As we steel ourselves for the premiere of Alien: Covenant, it's easy to forget that this newest film will be an addition to a franchise nearly four decades in the making. Since the release of Alien in 1979, fans the world over have followed the journey of Lieutenant Ellen Ripley and her frequent clashes with a formidable extraterrestrial species. The 40-year-old franchise may be waning for some long-time fans, but the Alien films, including Covenant, could not be more relevant to today's most contentious social issues.
When original Alien director Ridley Scott returned to the universe for 2012's Prometheus, his decision to make the movie a prequel may have been a disappointment to those who were hoping for more adventures with Ripley, but it was the only way forward. One of the most haunting aspects of the titular aliens (xenomorphs) is the mystery that surrounds their origin. Until Prometheus, their genesis had been unexplained. By going back to the beginning, Prometheus expanded upon the already-rich Alien universe even though the end was already in sight.
That's where Alien: Covenant comes in. There's a ten-year buffer between the events of Prometheus and the upcoming sixth movie, enough time for humanity to put together a colony ship in the hopes of terraforming a remote planet across the galaxy, somehow disregarding those who went before and never made it back home. The assumption is that, by this point, the Prometheus expedition has been officially listed as MIA. Judging by the "Last Supper" prologue teaser, those on-board the Covenant still retain some sense of hope that their efforts will be the ones that succeed this time around.
It's well-tread ground for the franchise, but while their beats may be unremarkable, these stories remain important because of how uncomfortably similar they are to what is scaring us outside the movie theater right now.
At its core, the Alien franchise has always been about the issue of body autonomy, specifically the ways in which its characters have their bodies invaded. There's not much subtlety in the metaphor of the Alien facehugger forcibly implanting an embryo in a human, essentially impregnating them until the time when the offspring suddenly and violently bursts from their chest. Yet the connection to the politics of the female body is pointed: pro-life/pro-choice, access to contraception, invasive body searches. It's critical commentary especially considering that many issues of body autonomy are outside of women's control. In our world it's religion and government; in Alien it's Weyland-Yutani.
As much as the Alien movies are about the horror of violation, their undercurrent of corruption is equally ominous. The Weyland-Yutani Corporation is a behind-the-scenes villain that orchestrates the atrocities our characters suffer. In Prometheus, android David (Michael Fassbender) may be the primary agent in carrying out the callous experiments on Shaw and her partner Holloway, but it's later revealed that those actions are part of an ultimate search for answers by Peter Weyland (Guy Pearce) himself. These twisted fascinations don't disappear after Weyland's death, as the corporation continues to use deceptive methods in an attempt to procure a viable Alien specimen, including sending Ripley and the crew of the Nostromo to an abandoned planet. (Who could forget the directive from the first Alien movie that chillingly concluded, "Crew expendable"?) Trust in governments and corporations has been an issue since either existed, but the Alien universe's unyielding portrayal of blatant corruption draws more parallels to current events than we'd want. Even after 40 years, the Alien films ask us to consider exactly how far the reach of the government extends, and how far corporations will go to ensure success.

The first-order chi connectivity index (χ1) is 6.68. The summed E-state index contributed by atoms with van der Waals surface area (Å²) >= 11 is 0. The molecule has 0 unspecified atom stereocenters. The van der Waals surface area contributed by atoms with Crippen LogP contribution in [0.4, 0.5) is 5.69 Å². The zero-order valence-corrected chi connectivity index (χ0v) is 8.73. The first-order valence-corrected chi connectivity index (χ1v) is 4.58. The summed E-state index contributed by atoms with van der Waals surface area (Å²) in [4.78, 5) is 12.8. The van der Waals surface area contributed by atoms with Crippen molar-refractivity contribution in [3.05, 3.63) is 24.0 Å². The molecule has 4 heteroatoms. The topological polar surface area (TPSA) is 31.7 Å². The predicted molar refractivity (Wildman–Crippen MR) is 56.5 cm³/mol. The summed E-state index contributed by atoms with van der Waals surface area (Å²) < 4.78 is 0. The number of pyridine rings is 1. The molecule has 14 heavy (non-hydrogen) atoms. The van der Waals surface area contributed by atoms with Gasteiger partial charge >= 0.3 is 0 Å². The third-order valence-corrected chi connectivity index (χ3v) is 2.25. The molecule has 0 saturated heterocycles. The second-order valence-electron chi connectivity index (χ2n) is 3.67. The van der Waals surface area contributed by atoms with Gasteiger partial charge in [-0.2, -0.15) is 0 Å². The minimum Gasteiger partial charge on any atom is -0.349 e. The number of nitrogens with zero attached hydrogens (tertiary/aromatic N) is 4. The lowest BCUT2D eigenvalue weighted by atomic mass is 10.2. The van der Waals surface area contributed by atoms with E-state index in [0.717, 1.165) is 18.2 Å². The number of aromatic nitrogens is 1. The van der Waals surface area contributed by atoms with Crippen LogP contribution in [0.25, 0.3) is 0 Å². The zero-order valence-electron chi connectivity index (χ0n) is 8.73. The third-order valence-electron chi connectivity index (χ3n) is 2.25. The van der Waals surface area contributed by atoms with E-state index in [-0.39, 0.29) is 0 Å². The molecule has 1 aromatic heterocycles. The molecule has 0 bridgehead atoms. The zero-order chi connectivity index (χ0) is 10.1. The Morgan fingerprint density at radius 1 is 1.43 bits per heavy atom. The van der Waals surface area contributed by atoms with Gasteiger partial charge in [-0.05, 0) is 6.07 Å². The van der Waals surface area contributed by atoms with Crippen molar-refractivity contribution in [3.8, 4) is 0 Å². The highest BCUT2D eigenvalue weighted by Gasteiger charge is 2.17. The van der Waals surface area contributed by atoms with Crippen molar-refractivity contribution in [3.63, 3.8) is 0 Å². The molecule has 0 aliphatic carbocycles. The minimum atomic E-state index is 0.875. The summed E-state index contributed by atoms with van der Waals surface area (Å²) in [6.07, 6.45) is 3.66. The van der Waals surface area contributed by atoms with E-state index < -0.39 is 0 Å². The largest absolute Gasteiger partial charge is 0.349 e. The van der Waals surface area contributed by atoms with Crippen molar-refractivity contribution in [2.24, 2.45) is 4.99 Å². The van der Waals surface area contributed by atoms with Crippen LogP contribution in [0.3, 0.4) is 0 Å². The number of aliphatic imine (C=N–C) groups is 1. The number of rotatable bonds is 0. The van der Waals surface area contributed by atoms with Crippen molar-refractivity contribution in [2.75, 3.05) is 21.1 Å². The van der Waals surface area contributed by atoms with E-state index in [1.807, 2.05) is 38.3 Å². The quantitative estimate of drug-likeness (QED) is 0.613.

Watching all of the Alien movies in quick succession, the uplifting premise that links them is simple -- the films speak most profoundly about humanity's determination and resilience. One of the reasons that characters like Ellen Ripley still resonate with audiences is her iconic tenacity; Alien: Covenant will continue that legacy with its own leading female protagonist, Daniels (Katherine Waterston). Given the franchise's strong female leads, there's also something powerful in witnessing their continued defiance of the established system, not to mention the male androids who frequently attempt to suppress them at every turn.
With Alien: Covenant on the horizon, the question becomes why another Alien movie is even necessary. There are definitely narrative similarities to the previous films: a group of unassuming people finds themselves facing off against a terrifying new species. To reduce the movie to that simple description, however, would be overlooking how the franchise finds ways to portray palpable fears that audiences likely have: the fear of the unknown, the corrupt, the violator. We've seen characters who make it through the gauntlet, like Ripley or Shaw, and although we don't know if Daniels will survive, we are crossing our fingers for her. After all, in the face of overwhelming odds, our first instinct is to root for our heroes, even in the dark of space where no one can hear their screams.
Images: 20th Century Fox.
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